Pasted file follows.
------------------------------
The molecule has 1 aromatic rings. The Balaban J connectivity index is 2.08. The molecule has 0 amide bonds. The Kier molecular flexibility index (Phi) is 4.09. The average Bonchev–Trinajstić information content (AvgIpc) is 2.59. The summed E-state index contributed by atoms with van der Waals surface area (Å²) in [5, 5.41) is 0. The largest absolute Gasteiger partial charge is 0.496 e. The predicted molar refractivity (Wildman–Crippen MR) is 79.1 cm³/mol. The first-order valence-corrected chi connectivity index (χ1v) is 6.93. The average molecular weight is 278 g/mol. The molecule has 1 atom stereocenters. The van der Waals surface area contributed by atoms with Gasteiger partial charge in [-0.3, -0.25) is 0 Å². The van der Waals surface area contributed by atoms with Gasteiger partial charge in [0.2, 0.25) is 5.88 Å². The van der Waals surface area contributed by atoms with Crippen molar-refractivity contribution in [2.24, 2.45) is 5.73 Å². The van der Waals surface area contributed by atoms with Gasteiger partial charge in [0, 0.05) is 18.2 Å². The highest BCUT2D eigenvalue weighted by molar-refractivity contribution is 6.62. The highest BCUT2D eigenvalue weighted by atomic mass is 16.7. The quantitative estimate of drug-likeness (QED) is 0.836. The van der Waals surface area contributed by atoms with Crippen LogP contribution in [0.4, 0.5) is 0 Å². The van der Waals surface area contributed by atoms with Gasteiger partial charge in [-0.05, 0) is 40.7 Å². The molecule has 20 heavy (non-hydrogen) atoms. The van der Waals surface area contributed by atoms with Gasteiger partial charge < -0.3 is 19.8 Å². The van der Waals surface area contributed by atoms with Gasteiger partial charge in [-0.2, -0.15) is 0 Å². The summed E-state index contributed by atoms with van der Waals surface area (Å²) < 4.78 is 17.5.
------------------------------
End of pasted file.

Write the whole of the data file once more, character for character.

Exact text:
The molecule has 1 aromatic rings. The Balaban J connectivity index is 2.08. The molecule has 0 amide bonds. The Kier molecular flexibility index (Phi) is 4.09. The average Bonchev–Trinajstić information content (AvgIpc) is 2.59. The summed E-state index contributed by atoms with van der Waals surface area (Å²) in [5, 5.41) is 0. The largest absolute Gasteiger partial charge is 0.496 e. The predicted molar refractivity (Wildman–Crippen MR) is 79.1 cm³/mol. The first-order valence-corrected chi connectivity index (χ1v) is 6.93. The average molecular weight is 278 g/mol. The molecule has 1 atom stereocenters. The van der Waals surface area contributed by atoms with Gasteiger partial charge in [-0.3, -0.25) is 0 Å². The van der Waals surface area contributed by atoms with Gasteiger partial charge in [0.2, 0.25) is 5.88 Å². The van der Waals surface area contributed by atoms with Crippen molar-refractivity contribution in [2.24, 2.45) is 5.73 Å². The van der Waals surface area contributed by atoms with Gasteiger partial charge in [0, 0.05) is 18.2 Å². The highest BCUT2D eigenvalue weighted by molar-refractivity contribution is 6.62. The highest BCUT2D eigenvalue weighted by atomic mass is 16.7. The quantitative estimate of drug-likeness (QED) is 0.836. The van der Waals surface area contributed by atoms with Crippen LogP contribution in [0.4, 0.5) is 0 Å². The van der Waals surface area contributed by atoms with Gasteiger partial charge in [-0.05, 0) is 40.7 Å². The molecule has 20 heavy (non-hydrogen) atoms. The van der Waals surface area contributed by atoms with Gasteiger partial charge < -0.3 is 19.8 Å². The van der Waals surface area contributed by atoms with Gasteiger partial charge in [-0.2, -0.15) is 0 Å². The summed E-state index contributed by atoms with van der Waals surface area (Å²) < 4.78 is 17.5.